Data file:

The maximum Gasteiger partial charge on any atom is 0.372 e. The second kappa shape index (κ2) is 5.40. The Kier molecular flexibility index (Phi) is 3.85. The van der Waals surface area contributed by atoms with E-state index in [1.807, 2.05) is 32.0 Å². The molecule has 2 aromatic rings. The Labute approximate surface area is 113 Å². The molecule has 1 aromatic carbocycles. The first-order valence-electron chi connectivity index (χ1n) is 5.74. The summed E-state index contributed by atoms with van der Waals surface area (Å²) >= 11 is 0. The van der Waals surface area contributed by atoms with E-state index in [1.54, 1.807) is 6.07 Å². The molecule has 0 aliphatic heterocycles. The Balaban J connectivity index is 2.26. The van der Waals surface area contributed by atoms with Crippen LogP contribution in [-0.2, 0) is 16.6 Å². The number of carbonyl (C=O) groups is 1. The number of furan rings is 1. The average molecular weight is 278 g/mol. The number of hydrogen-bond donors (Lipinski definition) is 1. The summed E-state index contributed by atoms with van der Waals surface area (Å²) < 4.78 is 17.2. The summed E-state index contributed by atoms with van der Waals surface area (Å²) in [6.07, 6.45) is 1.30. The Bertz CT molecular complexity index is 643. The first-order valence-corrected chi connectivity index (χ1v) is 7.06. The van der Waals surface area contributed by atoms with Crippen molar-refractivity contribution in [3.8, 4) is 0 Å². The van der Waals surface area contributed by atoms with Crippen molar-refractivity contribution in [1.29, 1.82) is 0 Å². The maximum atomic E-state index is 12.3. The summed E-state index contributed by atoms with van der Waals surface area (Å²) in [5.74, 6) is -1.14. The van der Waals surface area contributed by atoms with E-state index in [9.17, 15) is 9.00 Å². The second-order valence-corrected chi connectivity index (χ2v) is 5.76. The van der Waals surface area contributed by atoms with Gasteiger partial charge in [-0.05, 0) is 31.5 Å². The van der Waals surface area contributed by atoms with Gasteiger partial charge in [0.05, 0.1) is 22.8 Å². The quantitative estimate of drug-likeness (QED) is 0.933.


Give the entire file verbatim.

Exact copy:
The maximum Gasteiger partial charge on any atom is 0.372 e. The second kappa shape index (κ2) is 5.40. The Kier molecular flexibility index (Phi) is 3.85. The van der Waals surface area contributed by atoms with E-state index in [1.807, 2.05) is 32.0 Å². The molecule has 2 aromatic rings. The Labute approximate surface area is 113 Å². The molecule has 1 aromatic carbocycles. The first-order valence-electron chi connectivity index (χ1n) is 5.74. The summed E-state index contributed by atoms with van der Waals surface area (Å²) >= 11 is 0. The van der Waals surface area contributed by atoms with E-state index in [1.54, 1.807) is 6.07 Å². The molecule has 0 aliphatic heterocycles. The Balaban J connectivity index is 2.26. The van der Waals surface area contributed by atoms with Crippen LogP contribution in [-0.2, 0) is 16.6 Å². The number of carbonyl (C=O) groups is 1. The number of furan rings is 1. The average molecular weight is 278 g/mol. The number of hydrogen-bond donors (Lipinski definition) is 1. The summed E-state index contributed by atoms with van der Waals surface area (Å²) < 4.78 is 17.2. The summed E-state index contributed by atoms with van der Waals surface area (Å²) in [6.07, 6.45) is 1.30. The Bertz CT molecular complexity index is 643. The first-order valence-corrected chi connectivity index (χ1v) is 7.06. The van der Waals surface area contributed by atoms with Crippen molar-refractivity contribution in [3.8, 4) is 0 Å². The van der Waals surface area contributed by atoms with Crippen molar-refractivity contribution in [1.29, 1.82) is 0 Å². The maximum atomic E-state index is 12.3. The summed E-state index contributed by atoms with van der Waals surface area (Å²) in [5.74, 6) is -1.14. The van der Waals surface area contributed by atoms with E-state index in [9.17, 15) is 9.00 Å². The second-order valence-corrected chi connectivity index (χ2v) is 5.76. The van der Waals surface area contributed by atoms with Gasteiger partial charge in [-0.05, 0) is 31.5 Å². The van der Waals surface area contributed by atoms with Gasteiger partial charge in [0.05, 0.1) is 22.8 Å². The quantitative estimate of drug-likeness (QED) is 0.933.